Finding Ways to Keep Students in School

Last Updated: February 23, 2012

This article appeared in the February 2012 Rural Policy Matters.

Editor's note: Links are free and current at time of posting, but may require registration or expire over time.

As consensus grows around the need to improve graduation rates, states are attempting to implement both intrinsic and extrinsic supports to prevent students from dropping out.

Policies and practices of schools can either create intrinsic incentives for dropping out or for remaining in school. One of the strongest predictors of dropout is whether a student receives harsh discipline at school that removes him or her from the learning environment. Some states are reforming their discipline codes to force reductions in suspension and expulsion rates. (See a partial compilation of previous RPM coverage here.)

One new initiative that could prove promising for rural districts is being proposed in Maryland, where the state Board of Education will ask districts to come up with their own plan to reduce nonviolent offenses in the next three years and specifically to reduce the number of suspensions of special education and minority students. Read more here.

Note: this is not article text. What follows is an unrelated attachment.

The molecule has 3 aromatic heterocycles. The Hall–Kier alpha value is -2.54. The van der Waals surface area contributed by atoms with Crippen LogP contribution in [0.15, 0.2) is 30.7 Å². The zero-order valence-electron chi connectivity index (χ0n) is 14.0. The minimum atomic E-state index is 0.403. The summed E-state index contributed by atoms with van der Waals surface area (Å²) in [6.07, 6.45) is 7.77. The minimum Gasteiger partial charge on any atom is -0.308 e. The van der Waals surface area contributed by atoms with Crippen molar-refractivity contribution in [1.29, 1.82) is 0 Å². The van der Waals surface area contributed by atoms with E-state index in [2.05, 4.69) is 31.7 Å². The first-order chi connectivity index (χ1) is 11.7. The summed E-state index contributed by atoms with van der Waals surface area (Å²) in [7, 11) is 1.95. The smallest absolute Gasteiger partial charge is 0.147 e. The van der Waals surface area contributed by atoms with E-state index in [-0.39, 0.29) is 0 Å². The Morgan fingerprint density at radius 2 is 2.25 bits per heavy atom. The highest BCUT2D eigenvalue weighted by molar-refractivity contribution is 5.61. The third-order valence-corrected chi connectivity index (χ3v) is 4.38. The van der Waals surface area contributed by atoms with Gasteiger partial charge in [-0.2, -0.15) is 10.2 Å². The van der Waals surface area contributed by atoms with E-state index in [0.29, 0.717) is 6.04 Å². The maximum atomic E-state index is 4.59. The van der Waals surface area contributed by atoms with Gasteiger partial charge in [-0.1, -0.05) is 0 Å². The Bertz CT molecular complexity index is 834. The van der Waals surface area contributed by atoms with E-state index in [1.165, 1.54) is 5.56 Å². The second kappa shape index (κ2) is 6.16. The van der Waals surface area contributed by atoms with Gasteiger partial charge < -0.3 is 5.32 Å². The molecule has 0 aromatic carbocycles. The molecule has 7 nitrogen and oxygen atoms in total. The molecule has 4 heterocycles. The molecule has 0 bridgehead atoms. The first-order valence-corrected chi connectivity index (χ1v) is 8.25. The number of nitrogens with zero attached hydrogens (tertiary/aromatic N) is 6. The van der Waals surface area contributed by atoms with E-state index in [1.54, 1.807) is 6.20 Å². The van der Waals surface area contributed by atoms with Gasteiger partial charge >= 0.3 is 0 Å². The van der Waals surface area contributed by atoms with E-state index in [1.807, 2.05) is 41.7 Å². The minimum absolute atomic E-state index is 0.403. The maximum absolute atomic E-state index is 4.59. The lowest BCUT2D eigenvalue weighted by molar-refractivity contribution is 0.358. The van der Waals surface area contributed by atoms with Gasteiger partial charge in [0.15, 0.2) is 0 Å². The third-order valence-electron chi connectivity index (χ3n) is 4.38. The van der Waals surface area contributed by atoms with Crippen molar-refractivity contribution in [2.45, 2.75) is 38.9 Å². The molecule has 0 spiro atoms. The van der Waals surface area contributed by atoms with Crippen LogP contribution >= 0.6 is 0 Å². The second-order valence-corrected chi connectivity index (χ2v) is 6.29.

Extrinsic factors can also work to reduce the dropout rate, and one that has been much-discussed lately is increasing the age at which students can legally drop out of school. Currently 21 states have set the age at 18, and a number of states have introduced legislation to do the same.

President Obama included the recommendation in this year’s State of the Union address. Some debate remains about the effectiveness of this approach to reducing dropout rates. Education and community stakeholders agree that this measure must be accompanied by other policy changes that not only force students to be in school but that make school a place where students want to be because they are engaged in meaningful learning experiences.

Read more:

National Council of State Legislatures Dropout Task Force Report:

Read more from the February 2012 Rural Policy Matters.